Published by Penguin
If you’re looking for a light read with a bit of murder thrown in, then look no further. Richard Osman has written a delightful whodunit, set in an upscale retirement village in the UK.
Septuagenarians Joyce, Elizabeth, Ibrahim and Ron live at Coopers Chase, a retirement village. They form the Thursday Murder Club. The club started by Elizabeth and Penny, a former policewoman who is now in a coma. Penny had taken copies of cold cases when she left the force, and the members of the club use their considerable brains to solve the crimes, more for their own satisfaction than to bring the perpetrators to justice. Joyce is the newest addition, brought in to replace Penny. She keeps a meticulous diary, which forms part of the book.
Each one of them brings something to the club. Elizabeth obviously has contacts in government and the underworld, but it is never clear what she actually did for a living. Joyce used to be a nurse and is one of those self-effacing but observant people who, with a bit of persuasion and cake, manages to get people to do exactly what she wants. Ibrahim used to be a psychotherapist, and Ron was a trades-union leader.
Then one day Tony Curran is murdered. Tony is the builder of Coopers Chase and a close friend of the developer, Ian Ventham, and also his muscleman. Ian has plans for developing the property around Coopers Chase but has decided to cut Tony out of the considerable profits. Tony is furious and as he sits in his house planning to kill Ian, death comes for him instead.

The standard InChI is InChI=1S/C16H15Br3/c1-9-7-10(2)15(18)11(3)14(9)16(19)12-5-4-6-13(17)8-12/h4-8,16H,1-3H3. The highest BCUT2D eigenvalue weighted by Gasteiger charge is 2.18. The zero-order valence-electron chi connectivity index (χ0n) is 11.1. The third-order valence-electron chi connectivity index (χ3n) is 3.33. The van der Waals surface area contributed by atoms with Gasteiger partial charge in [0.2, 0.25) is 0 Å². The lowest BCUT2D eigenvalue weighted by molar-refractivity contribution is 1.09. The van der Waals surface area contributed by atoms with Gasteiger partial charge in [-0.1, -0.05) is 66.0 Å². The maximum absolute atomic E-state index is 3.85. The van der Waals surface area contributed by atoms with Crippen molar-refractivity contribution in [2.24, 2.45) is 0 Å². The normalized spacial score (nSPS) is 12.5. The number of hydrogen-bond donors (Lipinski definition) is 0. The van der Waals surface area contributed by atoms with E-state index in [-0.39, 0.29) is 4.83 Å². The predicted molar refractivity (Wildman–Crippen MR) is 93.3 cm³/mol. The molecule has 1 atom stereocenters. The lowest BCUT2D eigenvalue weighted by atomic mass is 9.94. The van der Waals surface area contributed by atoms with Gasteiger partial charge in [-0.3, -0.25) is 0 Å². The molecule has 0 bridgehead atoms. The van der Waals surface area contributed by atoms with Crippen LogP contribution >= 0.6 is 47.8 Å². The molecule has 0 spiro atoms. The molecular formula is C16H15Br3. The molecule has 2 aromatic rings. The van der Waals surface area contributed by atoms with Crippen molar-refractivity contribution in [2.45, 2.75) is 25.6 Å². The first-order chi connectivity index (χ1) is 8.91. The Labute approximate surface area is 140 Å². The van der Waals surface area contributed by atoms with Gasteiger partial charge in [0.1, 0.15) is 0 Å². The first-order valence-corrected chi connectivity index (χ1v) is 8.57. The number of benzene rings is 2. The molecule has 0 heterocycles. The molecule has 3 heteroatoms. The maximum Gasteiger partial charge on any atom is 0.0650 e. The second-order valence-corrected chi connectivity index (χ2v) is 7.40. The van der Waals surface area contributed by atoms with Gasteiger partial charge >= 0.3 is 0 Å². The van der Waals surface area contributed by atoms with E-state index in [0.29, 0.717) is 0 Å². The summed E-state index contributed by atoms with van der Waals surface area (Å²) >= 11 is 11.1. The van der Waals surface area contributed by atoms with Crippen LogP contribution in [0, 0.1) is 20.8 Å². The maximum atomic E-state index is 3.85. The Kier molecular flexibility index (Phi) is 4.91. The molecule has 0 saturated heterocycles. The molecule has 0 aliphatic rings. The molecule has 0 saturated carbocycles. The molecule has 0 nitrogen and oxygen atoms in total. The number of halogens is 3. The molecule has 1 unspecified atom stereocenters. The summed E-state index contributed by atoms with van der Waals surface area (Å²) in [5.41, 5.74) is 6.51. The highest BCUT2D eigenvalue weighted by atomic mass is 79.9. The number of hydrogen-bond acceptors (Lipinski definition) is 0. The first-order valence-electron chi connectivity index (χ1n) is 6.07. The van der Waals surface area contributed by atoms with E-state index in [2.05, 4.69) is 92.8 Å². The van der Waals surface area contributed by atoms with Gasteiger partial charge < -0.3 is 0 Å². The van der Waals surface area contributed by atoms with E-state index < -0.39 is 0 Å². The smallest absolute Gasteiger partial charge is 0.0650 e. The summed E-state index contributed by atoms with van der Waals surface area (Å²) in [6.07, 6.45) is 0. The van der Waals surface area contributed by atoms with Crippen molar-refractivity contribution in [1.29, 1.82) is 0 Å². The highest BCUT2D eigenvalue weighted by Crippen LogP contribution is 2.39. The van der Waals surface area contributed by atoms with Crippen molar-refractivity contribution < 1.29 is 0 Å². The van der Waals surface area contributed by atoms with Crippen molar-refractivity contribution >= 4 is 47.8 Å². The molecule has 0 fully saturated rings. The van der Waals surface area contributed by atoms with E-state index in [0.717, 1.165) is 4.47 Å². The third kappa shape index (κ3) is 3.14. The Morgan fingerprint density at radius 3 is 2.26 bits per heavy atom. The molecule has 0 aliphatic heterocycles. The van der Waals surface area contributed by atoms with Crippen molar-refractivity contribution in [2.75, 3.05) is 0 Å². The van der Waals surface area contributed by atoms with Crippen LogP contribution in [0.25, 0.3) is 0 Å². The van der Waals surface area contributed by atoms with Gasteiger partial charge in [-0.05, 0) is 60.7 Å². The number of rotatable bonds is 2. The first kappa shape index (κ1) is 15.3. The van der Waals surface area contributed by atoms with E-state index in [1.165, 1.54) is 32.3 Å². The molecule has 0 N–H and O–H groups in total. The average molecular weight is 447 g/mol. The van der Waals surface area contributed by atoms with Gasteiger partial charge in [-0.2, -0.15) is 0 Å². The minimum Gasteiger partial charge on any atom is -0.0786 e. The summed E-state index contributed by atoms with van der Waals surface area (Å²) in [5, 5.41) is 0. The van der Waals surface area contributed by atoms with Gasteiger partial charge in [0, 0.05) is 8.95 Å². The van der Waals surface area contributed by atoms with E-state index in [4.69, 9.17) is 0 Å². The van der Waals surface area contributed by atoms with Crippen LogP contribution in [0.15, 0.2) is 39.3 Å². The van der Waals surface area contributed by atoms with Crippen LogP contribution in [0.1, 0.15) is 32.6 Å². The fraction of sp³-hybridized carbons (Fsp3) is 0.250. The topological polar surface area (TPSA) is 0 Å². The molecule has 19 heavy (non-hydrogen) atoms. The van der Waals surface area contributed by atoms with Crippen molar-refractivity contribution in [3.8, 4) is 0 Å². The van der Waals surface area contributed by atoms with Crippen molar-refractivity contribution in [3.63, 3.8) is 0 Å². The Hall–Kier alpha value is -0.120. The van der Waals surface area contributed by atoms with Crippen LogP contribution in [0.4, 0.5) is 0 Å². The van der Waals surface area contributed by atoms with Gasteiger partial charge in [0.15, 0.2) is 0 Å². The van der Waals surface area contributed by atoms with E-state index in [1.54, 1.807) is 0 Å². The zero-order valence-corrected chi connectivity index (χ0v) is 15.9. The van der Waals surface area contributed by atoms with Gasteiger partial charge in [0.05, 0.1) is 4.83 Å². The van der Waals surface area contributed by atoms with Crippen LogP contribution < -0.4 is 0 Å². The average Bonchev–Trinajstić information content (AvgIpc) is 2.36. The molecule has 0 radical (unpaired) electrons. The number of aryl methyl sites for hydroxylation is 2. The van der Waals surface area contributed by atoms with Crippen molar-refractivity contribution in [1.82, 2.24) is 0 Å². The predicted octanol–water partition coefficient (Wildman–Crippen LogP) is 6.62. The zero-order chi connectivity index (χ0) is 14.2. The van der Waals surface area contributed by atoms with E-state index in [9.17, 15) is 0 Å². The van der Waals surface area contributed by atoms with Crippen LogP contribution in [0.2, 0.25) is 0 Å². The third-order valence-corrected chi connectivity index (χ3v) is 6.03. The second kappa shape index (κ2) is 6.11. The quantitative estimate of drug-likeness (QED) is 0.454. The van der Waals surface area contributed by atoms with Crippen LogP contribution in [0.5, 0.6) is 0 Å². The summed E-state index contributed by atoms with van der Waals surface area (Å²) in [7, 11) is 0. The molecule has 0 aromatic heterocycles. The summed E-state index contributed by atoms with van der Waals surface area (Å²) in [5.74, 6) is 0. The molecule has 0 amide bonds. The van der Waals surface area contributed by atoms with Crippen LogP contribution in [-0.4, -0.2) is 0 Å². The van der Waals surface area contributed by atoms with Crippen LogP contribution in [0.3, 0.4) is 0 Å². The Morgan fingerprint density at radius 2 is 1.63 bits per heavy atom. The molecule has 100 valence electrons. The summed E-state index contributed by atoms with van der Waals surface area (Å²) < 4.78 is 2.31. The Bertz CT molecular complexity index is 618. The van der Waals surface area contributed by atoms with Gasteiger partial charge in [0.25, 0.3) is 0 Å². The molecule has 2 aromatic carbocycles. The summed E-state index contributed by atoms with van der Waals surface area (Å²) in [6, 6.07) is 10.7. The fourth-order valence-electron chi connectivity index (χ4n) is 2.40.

Coopers Chase is built on the site of an old convent, and the chapel and the old graveyard still remain intact. Ian’s plans for redevelopment will mean digging up the graveyard, which has the local priest and some of the residents up in arms. On the day the diggers arrive, there is a demonstration and a scuffle, during which Ian is murdered.
When the handyman, Bogdan Jankowski, decides to start digging up the graves anyway, he finds an extra skeleton in one of the old graves. Does the cemetery hold secrets that someone wants to keep hidden? And why does one of the residents, Bernard Cottle, sit on a bench facing the graveyard every morning?
The club members get to work, picking up evidence, manipulating the police to allow Donna de Freitas—a young policewoman whom they like—to be part of the murder investigation team. Thanks to them, Donna goes from being the young woman bringing the team tea to becoming the right-hand woman of DCI Chris Hudson.
Putting old people at the heart of a murder mystery is a brilliant idea. These are no doddering oldies—they’re all sharp as nails with years of experience behind them. They know just how to find the information they’re looking for and do not miss a trick.
I thoroughly enjoyed the book. The characters are engaging and believable, and Osman writes with a lightness of touch and humour. It’s the perfect pick-me-up.